The first image is a woman sitting on a chair with a lap top, the second two women painting and the third is a smiling woman on the phone

Start your own

What if there is nothing nearby? You could always consider starting your own group or organisation if nothing takes your fancy. It could be something as simple as a menopause social (yes, they exist, and yes they are wonderful - in fact, that’s how I got started building my own community!) a Womens’ Institute or just a monthly walking group.

Creating your own group puts you right in the centre - only do this if you won’t find it stressful though!

Dig out your phone book

Sometimes, all you might need is a chat with an old friend. We all have them - friends who mean the world to us, but that we never get round to calling. Yes, it might have been a while, but they do want to hear from you.

Picking up the phone and having a chat can lead to all sorts of togetherness.

Set up a Whatsapp group

If you can never find the time to meet up with those important to you, consider setting up a group of friends in whatsapp. There’s nothing quite like the hilarity of a shared joke with people that you love. A whatsapp group makes it easy to drop a quick ‘hi, here’s my dog’ message without committing to a meet up or schedule.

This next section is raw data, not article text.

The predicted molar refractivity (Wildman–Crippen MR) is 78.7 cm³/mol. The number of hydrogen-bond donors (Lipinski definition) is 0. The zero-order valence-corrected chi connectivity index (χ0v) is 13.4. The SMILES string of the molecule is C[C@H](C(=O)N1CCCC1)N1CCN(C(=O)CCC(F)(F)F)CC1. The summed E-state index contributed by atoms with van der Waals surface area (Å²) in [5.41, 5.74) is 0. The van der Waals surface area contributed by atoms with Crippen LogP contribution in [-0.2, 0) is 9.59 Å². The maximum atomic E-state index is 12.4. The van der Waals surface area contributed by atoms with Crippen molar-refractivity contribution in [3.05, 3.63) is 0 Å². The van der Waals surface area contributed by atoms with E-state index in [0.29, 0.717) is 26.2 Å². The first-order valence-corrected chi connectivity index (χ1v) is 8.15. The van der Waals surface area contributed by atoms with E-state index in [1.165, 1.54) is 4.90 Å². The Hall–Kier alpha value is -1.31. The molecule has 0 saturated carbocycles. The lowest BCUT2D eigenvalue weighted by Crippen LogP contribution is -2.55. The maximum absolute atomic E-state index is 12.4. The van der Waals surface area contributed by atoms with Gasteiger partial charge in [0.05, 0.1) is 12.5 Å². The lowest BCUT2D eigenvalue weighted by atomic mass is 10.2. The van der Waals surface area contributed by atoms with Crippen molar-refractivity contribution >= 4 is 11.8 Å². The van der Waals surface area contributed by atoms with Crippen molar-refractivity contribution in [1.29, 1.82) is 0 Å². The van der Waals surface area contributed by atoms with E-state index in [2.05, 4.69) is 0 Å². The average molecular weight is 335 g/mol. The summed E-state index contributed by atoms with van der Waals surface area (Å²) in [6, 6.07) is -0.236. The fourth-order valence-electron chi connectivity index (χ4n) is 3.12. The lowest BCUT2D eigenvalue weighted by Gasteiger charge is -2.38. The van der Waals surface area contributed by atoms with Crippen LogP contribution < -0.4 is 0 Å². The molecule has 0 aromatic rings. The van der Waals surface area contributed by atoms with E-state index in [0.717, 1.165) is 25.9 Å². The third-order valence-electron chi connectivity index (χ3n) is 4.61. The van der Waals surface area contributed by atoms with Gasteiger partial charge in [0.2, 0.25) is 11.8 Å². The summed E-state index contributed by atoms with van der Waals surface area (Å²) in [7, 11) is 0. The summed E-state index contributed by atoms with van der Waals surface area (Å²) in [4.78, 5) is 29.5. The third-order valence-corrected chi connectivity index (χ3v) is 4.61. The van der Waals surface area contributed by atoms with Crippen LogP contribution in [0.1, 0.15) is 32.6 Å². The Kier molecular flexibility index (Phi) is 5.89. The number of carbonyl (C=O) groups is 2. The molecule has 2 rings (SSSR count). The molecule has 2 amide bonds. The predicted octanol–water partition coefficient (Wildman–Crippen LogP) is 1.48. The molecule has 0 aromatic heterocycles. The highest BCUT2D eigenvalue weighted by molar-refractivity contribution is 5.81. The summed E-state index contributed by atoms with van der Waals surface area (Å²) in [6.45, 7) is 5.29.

A teal box with the words: come and join our menopause handout on it

The Old Favourite, Facebook

Yes, Facebook might not be the coolest social media on the block, but groups in Facebook are a wonderful to connect with people. Our Menopause Social Hangout group on Facebook is a great way to join in conversations about menopause, ask questions, or even just loiter around the edges without contributing.

There are lots of ways to build a community around you, and these suggestions are simply that: ideas to help you find something that works for you.

The key to this aspect of menopause is to remember that while you might not feel like you need a community, or you might not yet feel any need anyone else, the simple truth is we all need a community around us. Take some time to find yours, however slowly, and you’ll be glad you did.

If you are on Facebook, do come and join the Hangout and sign up to our newsletter to receive more posts and tips for menopause.

With love and community,


Your Coach, Trainer and Speaker